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Inevitably we all have that friend whose love of the disc is so absolutely repellent that he makes the technology less appealing. “The resolution, man. The colors. You can’t get latitude like that on a download.” Go to hell, Tim.

Yes, Tim sucks, and you don’t want to be like Tim, but maybe he’s onto something and DVD is still the future. Here are some benefits that go beyond touch.

It’s Decor and Decorum

With DVDs and a handsome bookshelf you can show off your great taste in film and television without showing off your search history. Good for first dates, dinner parties, family reunions, etc.

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Forget Public Wifi

Warm up that optical drive. No more awkwardly streaming episodes on shady free wifi!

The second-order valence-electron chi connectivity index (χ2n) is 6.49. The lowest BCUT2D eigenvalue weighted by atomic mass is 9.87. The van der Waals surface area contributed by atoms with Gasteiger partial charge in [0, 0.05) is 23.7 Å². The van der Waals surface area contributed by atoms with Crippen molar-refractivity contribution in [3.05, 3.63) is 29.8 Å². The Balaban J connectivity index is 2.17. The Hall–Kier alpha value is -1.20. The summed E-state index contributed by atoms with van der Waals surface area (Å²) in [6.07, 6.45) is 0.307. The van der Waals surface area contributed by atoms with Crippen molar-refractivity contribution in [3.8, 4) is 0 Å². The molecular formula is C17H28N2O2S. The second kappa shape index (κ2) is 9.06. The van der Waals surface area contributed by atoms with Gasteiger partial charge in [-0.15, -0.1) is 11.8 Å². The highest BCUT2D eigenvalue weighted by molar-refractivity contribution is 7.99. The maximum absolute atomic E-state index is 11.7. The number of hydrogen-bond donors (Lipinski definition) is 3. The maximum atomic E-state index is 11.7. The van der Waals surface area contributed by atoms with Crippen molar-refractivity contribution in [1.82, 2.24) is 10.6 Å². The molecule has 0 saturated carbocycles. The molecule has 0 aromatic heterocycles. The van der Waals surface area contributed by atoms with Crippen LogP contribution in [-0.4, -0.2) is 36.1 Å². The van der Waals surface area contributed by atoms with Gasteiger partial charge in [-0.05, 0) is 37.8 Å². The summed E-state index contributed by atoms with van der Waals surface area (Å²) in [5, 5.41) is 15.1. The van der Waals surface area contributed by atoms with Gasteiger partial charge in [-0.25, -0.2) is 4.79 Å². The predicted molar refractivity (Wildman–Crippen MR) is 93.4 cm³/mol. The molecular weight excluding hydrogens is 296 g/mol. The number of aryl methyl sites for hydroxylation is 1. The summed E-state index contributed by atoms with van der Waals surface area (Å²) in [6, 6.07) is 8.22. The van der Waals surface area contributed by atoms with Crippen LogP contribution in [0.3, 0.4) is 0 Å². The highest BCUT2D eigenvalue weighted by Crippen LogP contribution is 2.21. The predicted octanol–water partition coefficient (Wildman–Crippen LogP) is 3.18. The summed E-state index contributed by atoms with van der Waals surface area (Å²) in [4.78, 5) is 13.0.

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Inter-not

Internet service goes down. It happens all the time. It could happen right now. Then what? Without a DVD on hand you’ll be forced to make eye contact with your friends and family. Or worse – conversation.

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Self Defense

You can’t throw a download like a ninja star. Think about it.

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If you’d like to experience the benefits DVD ownership yourself, Portlandia Season 7 is now available on DVD and Blue-Ray.